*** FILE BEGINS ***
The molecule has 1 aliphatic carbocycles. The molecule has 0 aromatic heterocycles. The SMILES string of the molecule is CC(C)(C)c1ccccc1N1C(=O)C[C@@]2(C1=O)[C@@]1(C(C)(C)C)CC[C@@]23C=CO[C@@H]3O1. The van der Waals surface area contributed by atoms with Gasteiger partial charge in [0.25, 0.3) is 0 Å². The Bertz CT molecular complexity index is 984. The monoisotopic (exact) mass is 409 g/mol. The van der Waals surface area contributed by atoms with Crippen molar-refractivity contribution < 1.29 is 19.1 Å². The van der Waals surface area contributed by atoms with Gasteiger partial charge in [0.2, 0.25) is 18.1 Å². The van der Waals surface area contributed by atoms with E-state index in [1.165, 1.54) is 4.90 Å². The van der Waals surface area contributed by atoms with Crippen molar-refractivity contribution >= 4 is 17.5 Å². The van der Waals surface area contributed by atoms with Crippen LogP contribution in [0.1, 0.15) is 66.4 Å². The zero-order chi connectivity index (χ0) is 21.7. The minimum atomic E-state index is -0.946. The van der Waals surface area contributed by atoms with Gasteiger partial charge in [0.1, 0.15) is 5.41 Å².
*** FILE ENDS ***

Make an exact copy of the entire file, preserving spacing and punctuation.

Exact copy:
The molecule has 1 aliphatic carbocycles. The molecule has 0 aromatic heterocycles. The SMILES string of the molecule is CC(C)(C)c1ccccc1N1C(=O)C[C@@]2(C1=O)[C@@]1(C(C)(C)C)CC[C@@]23C=CO[C@@H]3O1. The van der Waals surface area contributed by atoms with Gasteiger partial charge in [0.25, 0.3) is 0 Å². The Bertz CT molecular complexity index is 984. The monoisotopic (exact) mass is 409 g/mol. The van der Waals surface area contributed by atoms with Crippen molar-refractivity contribution < 1.29 is 19.1 Å². The van der Waals surface area contributed by atoms with Gasteiger partial charge in [0.2, 0.25) is 18.1 Å². The van der Waals surface area contributed by atoms with E-state index in [1.165, 1.54) is 4.90 Å². The van der Waals surface area contributed by atoms with Crippen molar-refractivity contribution >= 4 is 17.5 Å². The van der Waals surface area contributed by atoms with Crippen LogP contribution in [0.1, 0.15) is 66.4 Å². The zero-order chi connectivity index (χ0) is 21.7. The minimum atomic E-state index is -0.946. The van der Waals surface area contributed by atoms with Gasteiger partial charge in [0.1, 0.15) is 5.41 Å².